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Trump Supporter Shot and Killed at Far-Right Rally in Portland

Trump Supporter Shot and Killed at Far-Right Rally in Portland

Trump Supporter Shot and Killed at Far-Right Rally in Portland
(Photo by John Rudoff/Anadolu Agency via Getty Images)

According to reports, the victim was wearing a hat with the insignia of Patriot Prayer, a Portland-based far-right group that has organized rallies attended by white nationalists.

A day-long standoff between Trump supporters and Portland protestors ended in violence last night.

According to The New York Times, a man was shot and killed as a pro-Trump caravan made way through the city, inciting altercations with protestors by spraying mace and shooting paintballs from the back of pick-up trucks. The victim’s hat featured the insignia of Patriot Prayer, a Portland-based far-right group behind rallies and demonstrations that have been known to draw members of adjacent white nationalist groups. Portland Police responded to a gunfire report near a parking garage in the city around 9pm. Upon arrival, police discovered the victim with a fatal gunshot wound to the chest. No information on the gunman has been released.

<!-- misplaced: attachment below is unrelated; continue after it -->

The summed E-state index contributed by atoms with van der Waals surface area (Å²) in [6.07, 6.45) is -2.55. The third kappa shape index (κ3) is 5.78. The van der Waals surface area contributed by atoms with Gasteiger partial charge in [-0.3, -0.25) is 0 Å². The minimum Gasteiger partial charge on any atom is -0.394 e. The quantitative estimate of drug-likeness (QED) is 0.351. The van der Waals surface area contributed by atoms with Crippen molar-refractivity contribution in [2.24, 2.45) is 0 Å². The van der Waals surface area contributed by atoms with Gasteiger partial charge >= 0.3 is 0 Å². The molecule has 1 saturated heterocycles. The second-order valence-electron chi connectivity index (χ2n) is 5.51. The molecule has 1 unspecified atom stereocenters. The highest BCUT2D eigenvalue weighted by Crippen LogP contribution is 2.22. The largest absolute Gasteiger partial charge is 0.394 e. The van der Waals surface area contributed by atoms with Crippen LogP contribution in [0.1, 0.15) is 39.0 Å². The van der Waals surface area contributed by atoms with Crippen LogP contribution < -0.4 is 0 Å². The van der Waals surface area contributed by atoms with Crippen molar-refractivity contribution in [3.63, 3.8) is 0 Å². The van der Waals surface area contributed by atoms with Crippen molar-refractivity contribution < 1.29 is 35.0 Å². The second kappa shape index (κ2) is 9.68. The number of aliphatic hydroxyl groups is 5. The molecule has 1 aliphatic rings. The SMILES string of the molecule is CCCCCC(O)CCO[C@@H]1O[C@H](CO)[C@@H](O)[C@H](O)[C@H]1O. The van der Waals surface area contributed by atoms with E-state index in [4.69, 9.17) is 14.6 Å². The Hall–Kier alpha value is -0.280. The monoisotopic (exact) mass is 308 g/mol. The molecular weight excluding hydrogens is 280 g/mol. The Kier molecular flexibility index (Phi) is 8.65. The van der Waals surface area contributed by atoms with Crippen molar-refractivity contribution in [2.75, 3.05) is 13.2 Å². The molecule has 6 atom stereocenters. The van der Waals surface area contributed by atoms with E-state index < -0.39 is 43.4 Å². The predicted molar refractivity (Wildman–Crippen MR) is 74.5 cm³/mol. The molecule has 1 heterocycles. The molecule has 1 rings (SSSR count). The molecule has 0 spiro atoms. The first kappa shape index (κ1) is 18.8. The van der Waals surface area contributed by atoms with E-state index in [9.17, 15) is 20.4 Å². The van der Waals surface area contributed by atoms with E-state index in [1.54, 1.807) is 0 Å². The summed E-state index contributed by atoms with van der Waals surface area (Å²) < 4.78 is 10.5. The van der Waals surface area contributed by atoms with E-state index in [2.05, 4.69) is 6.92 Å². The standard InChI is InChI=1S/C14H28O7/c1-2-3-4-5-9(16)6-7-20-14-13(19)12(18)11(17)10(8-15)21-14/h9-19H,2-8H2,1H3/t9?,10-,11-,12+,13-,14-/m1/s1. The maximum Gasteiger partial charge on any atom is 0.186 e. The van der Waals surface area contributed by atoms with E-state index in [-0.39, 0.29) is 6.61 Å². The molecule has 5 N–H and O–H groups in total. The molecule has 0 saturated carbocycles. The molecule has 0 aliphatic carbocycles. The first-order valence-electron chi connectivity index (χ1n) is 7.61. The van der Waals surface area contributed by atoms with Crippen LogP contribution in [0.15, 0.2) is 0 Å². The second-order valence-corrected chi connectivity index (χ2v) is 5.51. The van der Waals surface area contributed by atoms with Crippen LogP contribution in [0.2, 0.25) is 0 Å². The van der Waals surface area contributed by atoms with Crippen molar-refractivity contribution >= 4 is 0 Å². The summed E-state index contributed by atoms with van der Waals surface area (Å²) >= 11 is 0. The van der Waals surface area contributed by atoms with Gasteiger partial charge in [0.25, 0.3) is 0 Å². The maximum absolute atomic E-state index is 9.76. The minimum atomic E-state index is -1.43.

Protests in Portland have been a day-and-night occurrence in the city since the murder of George Floyd by a Minneapolis police officer. At the onset, they garnered thousands, but in more recent weeks, have drawn just a few hundred demonstrators in a section of the city’s downtown area that houses federal court buildings. Some gatherings outside the courts resulted in property damage, which sparked clashes between protestors and the city’s police force, who have enacted brute anti-riot tactics in handling mostly peaceful demonstrators. By July, the federal government sent in agents with unmarked vehicles to tamper down the unrest. Protestors responded with swelling numbers and the city’s mayor, Ted Wheeler, demanded Trump call off the agents.

For his part, Trump has only repeated the call for “law and order” in Portland, a nightly theme of the Republican National Convention, where he threatened to send agents back to the city if Wheeler was unable to handle the unrest. In a letter to the president, Wheeler refused the offer, calling it “a cynical attempt to stoke fear and distract us from the real work of our city.”

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